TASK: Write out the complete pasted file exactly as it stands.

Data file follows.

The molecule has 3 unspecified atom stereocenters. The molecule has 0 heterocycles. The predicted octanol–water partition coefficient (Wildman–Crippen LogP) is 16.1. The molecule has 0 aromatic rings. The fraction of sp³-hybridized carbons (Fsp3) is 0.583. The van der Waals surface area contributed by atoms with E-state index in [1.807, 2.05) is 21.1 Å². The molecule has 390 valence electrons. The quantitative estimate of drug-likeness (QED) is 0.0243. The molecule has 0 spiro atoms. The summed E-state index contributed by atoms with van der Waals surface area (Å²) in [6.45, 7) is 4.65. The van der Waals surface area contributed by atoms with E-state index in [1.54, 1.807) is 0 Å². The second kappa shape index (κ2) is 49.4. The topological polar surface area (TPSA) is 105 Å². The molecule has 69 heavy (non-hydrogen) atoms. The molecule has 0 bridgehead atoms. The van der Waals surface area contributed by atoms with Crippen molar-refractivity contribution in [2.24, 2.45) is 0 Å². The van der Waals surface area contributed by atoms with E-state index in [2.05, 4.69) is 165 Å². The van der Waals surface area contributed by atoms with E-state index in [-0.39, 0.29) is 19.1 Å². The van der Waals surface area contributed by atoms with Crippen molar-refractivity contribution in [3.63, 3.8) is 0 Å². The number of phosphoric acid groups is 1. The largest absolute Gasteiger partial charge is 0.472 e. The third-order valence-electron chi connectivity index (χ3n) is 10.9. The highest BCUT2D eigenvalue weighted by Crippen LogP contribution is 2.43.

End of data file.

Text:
The molecule has 3 unspecified atom stereocenters. The molecule has 0 heterocycles. The predicted octanol–water partition coefficient (Wildman–Crippen LogP) is 16.1. The molecule has 0 aromatic rings. The fraction of sp³-hybridized carbons (Fsp3) is 0.583. The van der Waals surface area contributed by atoms with E-state index in [1.807, 2.05) is 21.1 Å². The molecule has 390 valence electrons. The quantitative estimate of drug-likeness (QED) is 0.0243. The molecule has 0 spiro atoms. The summed E-state index contributed by atoms with van der Waals surface area (Å²) in [6.45, 7) is 4.65. The van der Waals surface area contributed by atoms with E-state index in [1.54, 1.807) is 0 Å². The second kappa shape index (κ2) is 49.4. The topological polar surface area (TPSA) is 105 Å². The molecule has 69 heavy (non-hydrogen) atoms. The molecule has 0 bridgehead atoms. The van der Waals surface area contributed by atoms with Crippen molar-refractivity contribution in [2.24, 2.45) is 0 Å². The van der Waals surface area contributed by atoms with E-state index in [2.05, 4.69) is 165 Å². The van der Waals surface area contributed by atoms with E-state index in [-0.39, 0.29) is 19.1 Å². The van der Waals surface area contributed by atoms with Crippen molar-refractivity contribution in [3.63, 3.8) is 0 Å². The number of phosphoric acid groups is 1. The largest absolute Gasteiger partial charge is 0.472 e. The third-order valence-electron chi connectivity index (χ3n) is 10.9. The highest BCUT2D eigenvalue weighted by Crippen LogP contribution is 2.43.